Feb 24, 2019
Newmont CEO calls Barrick move 'desperate' as miner summit looms
Barrick's possible merger with Newmont is 'what you see at a market bottom': Mining analyst
The chief executive officer of Newmont Mining Corp. (NEM.N) labeled a potential takeover attempt by rival gold miner Barrick Gold Corp. (ABX.TO) as a “desperate” and “bizarre” move aimed at complicating his company’s pending deal to acquire Goldcorp Inc.
In his first interview since Barrick confirmed Friday it has considered a bid for Newmont, Gary Goldberg said he’s focused on completing the Goldcorp takeover and questioned whether Barrick’s management is equipped to run a combined Newmont-Barrick.
“They haven’t delivered,” Goldberg said.
“It’s a desperate and bizarre attempt to muddle up our deal,” he said, “And it’s certainly not the sort of behavior that will appeal to investors who want to invest in serious, well-run companies.”
In January, Newmont agreed to buy Goldcorp in an all-stock deal valued at $10 billion. That purchase is set to be the largest gold mining deal in history and would secure Greenwood Village, Colorado-based Newmont’s lead over Barrick as the largest producer. If Barrick were to push through a deal for Newmont, it would reclaim the top spot and create a gold mining behemoth, producing 10 million ounces a year.
A representative for Barrick didn’t respond to requests for comment.
Goldberg pushed back against the notion that size matters, saying that Barrick’s desire to be the biggest had made takeover interest inevitable.
“We like value, not size for its own sake,” Goldberg said. “Being biggest isn’t important to us but it’s obviously very important to some of them.”
Barrick, led by executive chairman John Thornton, has weighed an all-share, nil-premium bid for Newmont. The Toronto-based miner ramped up pressure on Friday, telling Newmont it had acquired shares through a subsidiary and intended to propose changes to its rival’s bylaws -- a move that would ease the path to a hostile takeover.
Barrick and Newmont have come close to merging before. In 2014, talks broke down at the last minute over disagreements on the terms of the deal. Separately, Barrick and Newmont have discussed a joint venture for their Nevada operations.
Highlighting the Nevada joint venture, Goldberg said he had found the style and timing of Barrick’s move somewhat surprising following his conversations with Barrick Chief Executive Officer Mark Bristow late last year.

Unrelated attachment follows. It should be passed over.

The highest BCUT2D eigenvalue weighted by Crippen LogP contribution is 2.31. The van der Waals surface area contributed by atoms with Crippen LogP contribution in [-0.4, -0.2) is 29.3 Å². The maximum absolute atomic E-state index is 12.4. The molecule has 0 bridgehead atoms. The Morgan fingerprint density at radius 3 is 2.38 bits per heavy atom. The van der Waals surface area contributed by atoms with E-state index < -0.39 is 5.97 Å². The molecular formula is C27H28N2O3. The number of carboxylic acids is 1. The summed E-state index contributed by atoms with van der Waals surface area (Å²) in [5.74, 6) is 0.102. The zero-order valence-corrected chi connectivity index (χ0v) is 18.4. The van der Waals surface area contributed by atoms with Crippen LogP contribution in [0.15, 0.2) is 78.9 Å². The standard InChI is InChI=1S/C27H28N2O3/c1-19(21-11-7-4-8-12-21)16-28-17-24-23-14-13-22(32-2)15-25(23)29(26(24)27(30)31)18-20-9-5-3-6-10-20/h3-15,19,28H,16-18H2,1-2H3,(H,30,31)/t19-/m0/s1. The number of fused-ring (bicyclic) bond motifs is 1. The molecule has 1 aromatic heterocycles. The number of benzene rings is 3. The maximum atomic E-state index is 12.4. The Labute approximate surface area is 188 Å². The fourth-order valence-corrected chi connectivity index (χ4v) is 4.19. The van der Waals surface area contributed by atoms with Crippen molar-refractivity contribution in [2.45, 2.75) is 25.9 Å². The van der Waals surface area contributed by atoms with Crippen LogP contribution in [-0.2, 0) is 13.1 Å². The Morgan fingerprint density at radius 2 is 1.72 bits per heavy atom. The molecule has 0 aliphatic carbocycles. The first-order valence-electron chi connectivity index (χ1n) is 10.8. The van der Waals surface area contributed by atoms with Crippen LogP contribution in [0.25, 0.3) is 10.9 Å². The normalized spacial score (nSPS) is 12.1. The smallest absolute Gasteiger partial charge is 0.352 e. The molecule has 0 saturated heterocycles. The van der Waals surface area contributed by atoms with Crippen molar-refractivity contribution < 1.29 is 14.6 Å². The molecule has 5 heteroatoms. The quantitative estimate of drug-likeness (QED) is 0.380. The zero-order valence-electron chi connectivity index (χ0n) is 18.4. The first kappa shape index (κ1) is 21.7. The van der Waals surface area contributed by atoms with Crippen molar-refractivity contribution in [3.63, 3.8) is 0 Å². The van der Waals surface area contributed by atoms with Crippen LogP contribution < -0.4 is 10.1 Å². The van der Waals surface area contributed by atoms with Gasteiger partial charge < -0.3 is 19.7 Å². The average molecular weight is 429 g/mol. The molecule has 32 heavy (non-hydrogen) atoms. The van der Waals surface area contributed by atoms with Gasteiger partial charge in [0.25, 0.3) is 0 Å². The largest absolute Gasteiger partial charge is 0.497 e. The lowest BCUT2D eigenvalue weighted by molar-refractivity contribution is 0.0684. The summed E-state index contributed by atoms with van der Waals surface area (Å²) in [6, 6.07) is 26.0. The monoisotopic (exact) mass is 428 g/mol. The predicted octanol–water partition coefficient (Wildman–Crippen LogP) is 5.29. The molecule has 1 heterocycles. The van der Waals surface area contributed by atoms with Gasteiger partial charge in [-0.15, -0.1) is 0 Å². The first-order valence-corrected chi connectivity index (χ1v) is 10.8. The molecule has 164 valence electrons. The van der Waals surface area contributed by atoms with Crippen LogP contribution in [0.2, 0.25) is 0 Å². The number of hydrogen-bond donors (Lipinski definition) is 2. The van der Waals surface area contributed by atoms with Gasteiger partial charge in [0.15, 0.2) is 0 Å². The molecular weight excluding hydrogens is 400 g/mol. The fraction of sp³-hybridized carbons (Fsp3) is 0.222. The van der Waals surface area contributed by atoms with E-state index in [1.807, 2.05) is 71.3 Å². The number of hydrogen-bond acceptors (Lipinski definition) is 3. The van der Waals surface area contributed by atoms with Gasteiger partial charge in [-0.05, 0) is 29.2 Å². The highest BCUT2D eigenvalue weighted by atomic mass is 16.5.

“Bristow and I spoke on Dec. 20 about doing something in east Nevada and he seemed amenable to it at the time,” Goldberg said. “It leaves me a bit perplexed as to why they would try and take this hostile approach now”.
The geographic rationale for putting the mining giants together is also flawed, he said.
“What we have taken on with the Goldcorp deal are complementary assets, giving us exposure in the Americas, Australia and Ghana. A deal with Barrick would increase sovereign risk as we’d be taking on much more Africa and, presumably, spinning off Australia.”
One possibility that Barrick has studied would involve teaming up with a partner such as Melbourne-based Newcrest Mining Ltd. in a bid for Newmont, people familiar with the matter said last week.
Goldberg said Newmont’s board would properly assess any takeover proposal it receives, but that his focus at this week’s BMO Capital Markets mining conference would be to outline the benefits of the Goldcorp deal and plans for exploration spending. Newmont has said the tie-up will deliver annual pretax savings of US$265 million.
The centerpiece of his speech at the conference will focus on shareholder returns since the companies last held talks. Since the beginning of 2014, Barrick’s total shareholder returns are down 22 per cent, including reinvested dividends, according to data compiled by Bloomberg. Newmont’s is up 65 per cent over the same period, the data show, while the price of gold has climbed 10 per cent.
Asked how he would feel about seeing Bristow at the conference, Goldberg said he was unconcerned.
“I made the decision back in 2014 that going alone was better for our shareholders. I thought that then, and I still think that.”